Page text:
Most people don’t even want to think about it

Understandably so: scavenging deals around trash and waste, and no one likes that. We instinctively know it’s unhealthy. But mostly, it’s seen as unpleasant and somehow detached and far from their reality. And yet, it’s so close at the same time.

So, there are serious mental and social barriers right there. I advocate thinking in different terms. Scavenging is a last resort, yet a legitimate and dignified activity, in my opinion – especially when compared to the option taken by many (crime, in case it isn’t clear). It’s hard and brings some risks, but it can come useful during difficult times.

“I’ve done so much with so little that now I can do anything with nothing.”

We hear that quite a lot when we’re in the streets, especially among the have-nots. Those who are (or have) hit rock bottom and reside on the fringes of society know all too wellFor years, I followed and interacted with scavengers (or “catadores,” as we call them here). Still do on occasion. I’ve rummaged trash for food, “stuff,” and even tried a hand at collecting and selling recyclables. I faked trash-picking a couple of times to get out of trouble (I will go into this below).

Most scavengers are thick-skinned fellows hardened by years of street struggle

Some scavengers steal mostly metal parts from public lighting fixtures, manhole covers, handrails, electrical wires, even parts of statues and plaques from civic patrimony to sell as scrap or to vendors in second-hand or black markets. Cast iron, steel, or brass parts, especially copper, weigh quite a bit and are of high value.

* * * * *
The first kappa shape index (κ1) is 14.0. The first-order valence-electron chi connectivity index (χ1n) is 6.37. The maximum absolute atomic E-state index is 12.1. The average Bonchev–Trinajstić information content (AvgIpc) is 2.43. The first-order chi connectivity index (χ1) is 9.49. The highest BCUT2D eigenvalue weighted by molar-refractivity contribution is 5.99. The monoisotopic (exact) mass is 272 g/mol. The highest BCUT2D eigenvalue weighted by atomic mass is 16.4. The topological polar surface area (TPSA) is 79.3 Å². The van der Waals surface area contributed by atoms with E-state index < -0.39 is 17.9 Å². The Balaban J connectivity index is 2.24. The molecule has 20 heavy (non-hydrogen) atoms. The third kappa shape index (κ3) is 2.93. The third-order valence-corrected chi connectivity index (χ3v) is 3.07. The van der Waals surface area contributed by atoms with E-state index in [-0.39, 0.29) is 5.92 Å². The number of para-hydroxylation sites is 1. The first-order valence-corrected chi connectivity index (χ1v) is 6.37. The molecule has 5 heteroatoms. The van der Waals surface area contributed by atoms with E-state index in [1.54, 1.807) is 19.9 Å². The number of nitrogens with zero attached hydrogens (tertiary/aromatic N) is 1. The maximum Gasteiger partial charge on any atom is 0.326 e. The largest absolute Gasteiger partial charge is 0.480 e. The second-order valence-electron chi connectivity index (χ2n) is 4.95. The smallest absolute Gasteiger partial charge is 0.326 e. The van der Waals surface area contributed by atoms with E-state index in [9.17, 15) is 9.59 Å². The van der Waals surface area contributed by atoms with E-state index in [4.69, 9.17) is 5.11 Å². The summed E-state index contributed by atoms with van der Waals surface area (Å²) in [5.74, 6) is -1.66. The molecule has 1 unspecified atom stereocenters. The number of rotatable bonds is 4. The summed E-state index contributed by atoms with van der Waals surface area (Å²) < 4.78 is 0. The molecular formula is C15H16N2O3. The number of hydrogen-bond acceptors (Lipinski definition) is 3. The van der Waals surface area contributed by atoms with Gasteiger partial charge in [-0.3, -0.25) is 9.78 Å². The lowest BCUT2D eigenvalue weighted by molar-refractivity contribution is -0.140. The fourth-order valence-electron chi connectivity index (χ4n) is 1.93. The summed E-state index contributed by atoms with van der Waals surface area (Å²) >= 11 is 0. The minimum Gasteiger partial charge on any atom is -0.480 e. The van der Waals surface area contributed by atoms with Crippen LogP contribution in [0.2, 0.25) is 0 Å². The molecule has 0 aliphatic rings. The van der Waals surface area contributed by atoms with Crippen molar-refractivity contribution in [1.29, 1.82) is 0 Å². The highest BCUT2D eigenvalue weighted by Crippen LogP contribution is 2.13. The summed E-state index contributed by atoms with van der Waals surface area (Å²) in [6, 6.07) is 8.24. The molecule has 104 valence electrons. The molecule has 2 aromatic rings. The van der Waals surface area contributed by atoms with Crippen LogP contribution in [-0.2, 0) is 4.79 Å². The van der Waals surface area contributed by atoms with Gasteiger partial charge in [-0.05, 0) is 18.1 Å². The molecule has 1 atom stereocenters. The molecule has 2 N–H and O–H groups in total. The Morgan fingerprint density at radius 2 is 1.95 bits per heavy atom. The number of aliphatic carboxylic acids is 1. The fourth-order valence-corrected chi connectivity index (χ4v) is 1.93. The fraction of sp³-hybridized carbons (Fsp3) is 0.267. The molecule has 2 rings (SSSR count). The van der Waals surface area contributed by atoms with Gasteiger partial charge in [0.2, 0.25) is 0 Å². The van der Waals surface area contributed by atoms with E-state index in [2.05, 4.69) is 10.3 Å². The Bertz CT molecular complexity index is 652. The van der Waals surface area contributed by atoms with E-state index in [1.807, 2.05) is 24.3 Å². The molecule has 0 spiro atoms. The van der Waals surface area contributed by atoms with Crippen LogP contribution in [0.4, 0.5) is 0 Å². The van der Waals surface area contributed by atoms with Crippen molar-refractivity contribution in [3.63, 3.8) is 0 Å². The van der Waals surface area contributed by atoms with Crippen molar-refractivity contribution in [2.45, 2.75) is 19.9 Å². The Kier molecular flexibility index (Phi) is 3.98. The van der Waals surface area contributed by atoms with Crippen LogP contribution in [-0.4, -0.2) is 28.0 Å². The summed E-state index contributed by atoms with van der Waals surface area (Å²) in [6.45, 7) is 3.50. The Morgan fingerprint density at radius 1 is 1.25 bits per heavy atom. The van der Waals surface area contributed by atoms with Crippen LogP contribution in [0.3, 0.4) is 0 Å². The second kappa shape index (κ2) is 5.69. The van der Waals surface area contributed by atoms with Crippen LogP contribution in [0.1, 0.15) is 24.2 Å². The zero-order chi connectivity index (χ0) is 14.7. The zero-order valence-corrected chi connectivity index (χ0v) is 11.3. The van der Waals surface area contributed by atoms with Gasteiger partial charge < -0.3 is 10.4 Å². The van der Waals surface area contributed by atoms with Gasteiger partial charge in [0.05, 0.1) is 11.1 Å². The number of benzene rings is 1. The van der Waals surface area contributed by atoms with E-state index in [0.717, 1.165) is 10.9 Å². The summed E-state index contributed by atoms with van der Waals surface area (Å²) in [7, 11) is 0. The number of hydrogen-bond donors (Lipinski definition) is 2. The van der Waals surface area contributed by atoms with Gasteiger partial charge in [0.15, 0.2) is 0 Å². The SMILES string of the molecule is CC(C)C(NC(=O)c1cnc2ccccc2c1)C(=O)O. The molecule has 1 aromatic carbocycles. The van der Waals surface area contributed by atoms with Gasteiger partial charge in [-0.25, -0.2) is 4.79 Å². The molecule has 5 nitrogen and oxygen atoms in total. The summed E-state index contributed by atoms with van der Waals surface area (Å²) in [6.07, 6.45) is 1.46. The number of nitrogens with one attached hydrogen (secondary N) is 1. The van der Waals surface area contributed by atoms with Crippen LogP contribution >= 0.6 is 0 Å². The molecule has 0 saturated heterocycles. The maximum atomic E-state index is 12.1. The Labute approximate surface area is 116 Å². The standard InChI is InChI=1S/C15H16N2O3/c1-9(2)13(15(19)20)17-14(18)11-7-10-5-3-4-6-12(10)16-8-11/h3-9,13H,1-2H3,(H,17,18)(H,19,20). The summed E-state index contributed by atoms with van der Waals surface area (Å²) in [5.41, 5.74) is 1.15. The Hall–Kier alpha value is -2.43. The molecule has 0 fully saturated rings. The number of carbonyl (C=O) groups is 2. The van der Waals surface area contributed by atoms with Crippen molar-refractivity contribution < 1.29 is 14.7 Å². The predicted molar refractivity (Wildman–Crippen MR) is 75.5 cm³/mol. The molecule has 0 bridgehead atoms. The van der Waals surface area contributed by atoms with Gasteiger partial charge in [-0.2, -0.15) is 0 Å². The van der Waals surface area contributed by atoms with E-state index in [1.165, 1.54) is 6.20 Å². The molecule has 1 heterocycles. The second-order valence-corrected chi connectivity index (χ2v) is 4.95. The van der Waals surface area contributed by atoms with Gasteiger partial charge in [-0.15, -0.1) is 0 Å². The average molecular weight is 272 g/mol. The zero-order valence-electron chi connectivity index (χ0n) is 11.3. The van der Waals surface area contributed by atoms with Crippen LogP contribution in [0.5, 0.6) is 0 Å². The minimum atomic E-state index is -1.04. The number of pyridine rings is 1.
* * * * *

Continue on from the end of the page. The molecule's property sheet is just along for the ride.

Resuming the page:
But that’s a crime in most places and can be punished by law or by “popular justice.” It’s not uncommon for someone to get shot or badly beaten when caught stealing from private property or public appliances and utilities. It’s also risky: thugs do get hurt and even electrocuted when trying to steal electrical wiring, for instance.

For the most part, scavengers have no time nor inclination to follow safety rules and roam town searching for stuff to make a living. It’s very physically demanding to say the least. Coming back empty-handed means no food on the plate.

There aren’t many rules, but the few ones that exist must be respected, or there might be retaliation. Care must be taken with authorities and other street folks too. After all, it’s the dog-eat-dog life of the big city. Scavengers can and do get assaulted, robbed, scammed, just like everyone else.

Scavenging has four main practical aspects to it: what, how, where, and when

What is the type of stuff to scavenge. Mostly, food, recyclables (cardboard, plastic, glass, metals, old tires, etc.), construction materials, wearables, furniture and appliances, books, old records, discarded tools, toys, etc.

How is related to the safest and most productive ways to scavenge, using protection (gloves, perhaps a dust mask and goggles), the right tools (a crowbar, a poking pole, etc.), and the means of transport for the stuff collected.